An overview of fiber optic sensors for temperature, pressure, strain, and fatigue of subsea structures is provided. Current progress details efforts to ensure proper installation and bonding to existing risers, flow-lines, mooring lines, trees, and other structures in actual subsea environments. Developments include clamp prototypes, bonding techniques, long-term fatigue analysis, sensor calibration, and temperature compensation.
Fiber optic technology in subsea monitoring began over 20 years ago by migrating expertise from decommissioning of rocket motors. The first installations were on new installations of subsea pipelines, production risers, and drilling risers to measure strain and vibration for fatigue life monitoring. Of particular interest for these systems were detecting riser vortex induced vibration and strain throughout the touchdown zone. A prior limitation was that sensor installation was only performed top-side on new subsea equipment. This recent work demonstrates the capability to deploy on existing subsea equipment.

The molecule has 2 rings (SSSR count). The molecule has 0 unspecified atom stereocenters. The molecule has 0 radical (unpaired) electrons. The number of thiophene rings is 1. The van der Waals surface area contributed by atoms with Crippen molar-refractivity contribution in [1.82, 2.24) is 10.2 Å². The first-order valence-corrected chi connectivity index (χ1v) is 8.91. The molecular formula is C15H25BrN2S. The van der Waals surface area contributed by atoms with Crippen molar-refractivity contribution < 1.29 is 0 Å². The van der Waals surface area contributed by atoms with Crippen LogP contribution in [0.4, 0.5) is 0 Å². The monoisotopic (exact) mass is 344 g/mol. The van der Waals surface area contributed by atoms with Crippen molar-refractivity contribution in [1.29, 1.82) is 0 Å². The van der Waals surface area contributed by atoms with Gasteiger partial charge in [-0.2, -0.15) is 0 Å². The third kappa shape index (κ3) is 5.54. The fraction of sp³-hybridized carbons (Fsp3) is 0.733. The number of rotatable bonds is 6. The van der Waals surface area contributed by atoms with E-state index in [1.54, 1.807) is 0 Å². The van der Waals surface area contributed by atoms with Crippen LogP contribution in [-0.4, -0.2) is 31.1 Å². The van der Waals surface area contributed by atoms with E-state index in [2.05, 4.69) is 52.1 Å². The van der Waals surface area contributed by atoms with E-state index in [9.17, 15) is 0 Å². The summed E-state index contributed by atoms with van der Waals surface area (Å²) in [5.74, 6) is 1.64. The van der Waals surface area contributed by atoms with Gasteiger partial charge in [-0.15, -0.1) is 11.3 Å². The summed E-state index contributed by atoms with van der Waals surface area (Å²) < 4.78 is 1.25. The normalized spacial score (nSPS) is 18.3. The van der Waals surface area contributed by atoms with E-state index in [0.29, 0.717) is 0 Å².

The novel contributions of this study are the developments that optimize the clamp design, bonding techniques, and factors that allow long-term service life. Button pull tests validate long term service life after the clamps are subjected to accelerated aging tests. Details on the subsea calibration also provide insight on the recent progress with post-installed sensors.
The purpose of reliable post-installed advanced sensors is not only to detect failures of subsea infrastructure but also to warn of signs of fatigue or hydrate formation that contribute to catastrophic failures. The calibration and testing mentioned in this paper are part of the Clear Gulf study, a collaboration formed in 2010 between the offshore energy industry and NASA. The study continues to make advances in highly sensitive monitoring systems that anticipate failures, catastrophic events, and flow assurance issues.